Specifically, the researchers used RainDance's technology to determine the mutant allele specific imbalance of a mutated KRAS gene in several cancer cell lines; and to precisely quantify a mutated KRAS gene in the presence of a 200,000-fold excess of unmutated KRAS genes expressed in engineered cell lines.

According to Watson and Banerjee, this level of sensitivity is due to the ability of RainDance's droplet-generation, -sorting, and –detection technology to analyze a much larger number of exceedingly small reaction volumes than possible with other technologies.

"The number of droplets that is required to get this level of sensitivity in these assays … is really large," Watson said. "If you try to detect something that's there [at a dilution of] one-in-100,000, you need right around 1 million droplets … to get that level of sensitivity. And that’s really what we're seeing in that second paper."

Added Banerjee, "if you look at other competitors in the market, Fluidigm and QuantaLife … are at the nanoliter scale. We operate at picoliter scale, so between 100 and 1,000 times smaller in terms of our droplet size. And second, out of the gates, we routinely run dPCR at between 1 million and 10 million droplets per sample. So it kind of blows away [competing technologies] in terms of scale or magnitude."

RainDance, which has traditionally used its patented picoliter-scale droplet-generation and sorting technology for sequence enrichment and targeted resequencing applications, last year told PCR Insider that it was eyeing the digital PCR space for its technology, but declined to provide specific potential applications or products (PCR Insider, 7/8/2010).

And although the recently published papers provide some clarity regarding the company's fledgling digital PCR play, Watson and Banerjee this week still shied away from providing a specific product-development plan.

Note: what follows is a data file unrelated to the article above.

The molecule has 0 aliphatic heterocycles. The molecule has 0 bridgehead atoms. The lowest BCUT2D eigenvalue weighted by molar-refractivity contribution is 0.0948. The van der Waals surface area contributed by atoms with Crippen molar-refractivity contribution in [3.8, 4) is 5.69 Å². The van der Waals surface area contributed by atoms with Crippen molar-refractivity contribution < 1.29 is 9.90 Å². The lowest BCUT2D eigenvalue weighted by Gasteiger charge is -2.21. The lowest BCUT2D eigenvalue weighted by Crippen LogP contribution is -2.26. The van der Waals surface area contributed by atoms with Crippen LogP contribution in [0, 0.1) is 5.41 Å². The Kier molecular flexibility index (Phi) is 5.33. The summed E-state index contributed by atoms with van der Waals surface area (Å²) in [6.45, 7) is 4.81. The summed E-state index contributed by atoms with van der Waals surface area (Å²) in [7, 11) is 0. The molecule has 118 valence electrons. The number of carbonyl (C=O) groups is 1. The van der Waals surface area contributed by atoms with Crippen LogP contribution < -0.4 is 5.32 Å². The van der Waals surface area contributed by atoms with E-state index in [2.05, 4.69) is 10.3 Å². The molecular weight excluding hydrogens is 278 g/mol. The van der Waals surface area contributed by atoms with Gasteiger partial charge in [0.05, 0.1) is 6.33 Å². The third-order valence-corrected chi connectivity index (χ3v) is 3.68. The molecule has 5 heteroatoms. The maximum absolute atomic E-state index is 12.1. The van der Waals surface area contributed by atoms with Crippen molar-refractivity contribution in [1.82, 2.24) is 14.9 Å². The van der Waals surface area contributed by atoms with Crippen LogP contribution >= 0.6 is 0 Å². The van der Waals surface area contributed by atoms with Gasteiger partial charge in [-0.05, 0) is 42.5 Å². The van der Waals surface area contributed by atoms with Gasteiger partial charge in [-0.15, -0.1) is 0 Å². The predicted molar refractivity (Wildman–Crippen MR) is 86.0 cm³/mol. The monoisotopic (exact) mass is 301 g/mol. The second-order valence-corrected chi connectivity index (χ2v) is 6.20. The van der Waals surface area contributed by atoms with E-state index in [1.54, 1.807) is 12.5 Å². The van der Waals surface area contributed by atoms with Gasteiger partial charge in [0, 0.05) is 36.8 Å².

"We're not ready to provide a specific timeline yet," Watson said. "But we can say that we are lining up collaborators and have been working hard on product development. So you'll see some news over the next six months [regarding] early-access partners and things like that."

Banerjee added that the company would in the coming weeks be revealing a "collaboration and supply agreement with one of the largest chip providers in the world" to produce on a larger scale the prototype chips fabricated and used by Griffiths and colleagues for the recently published research papers. That undisclosed company, Banerjee said, "will also be providing our digital PCR chips in the long term."

Banerjee also said that RainDance currently is working with several undisclosed "strategic partners" to further assess the digital PCR technology, and that the company has been "pleasantly surprised by both the business development and collaborative interest out of research labs and large diagnostic companies" that it has been in touch with.

"This is a true high-resolution alternative to both qPCR and sequencing, and should be quite durable in the market," Banerjee concluded.


Have topics you'd like to see covered in PCR Insider? Contact the editor at bbutkus [at] genomeweb [.] com.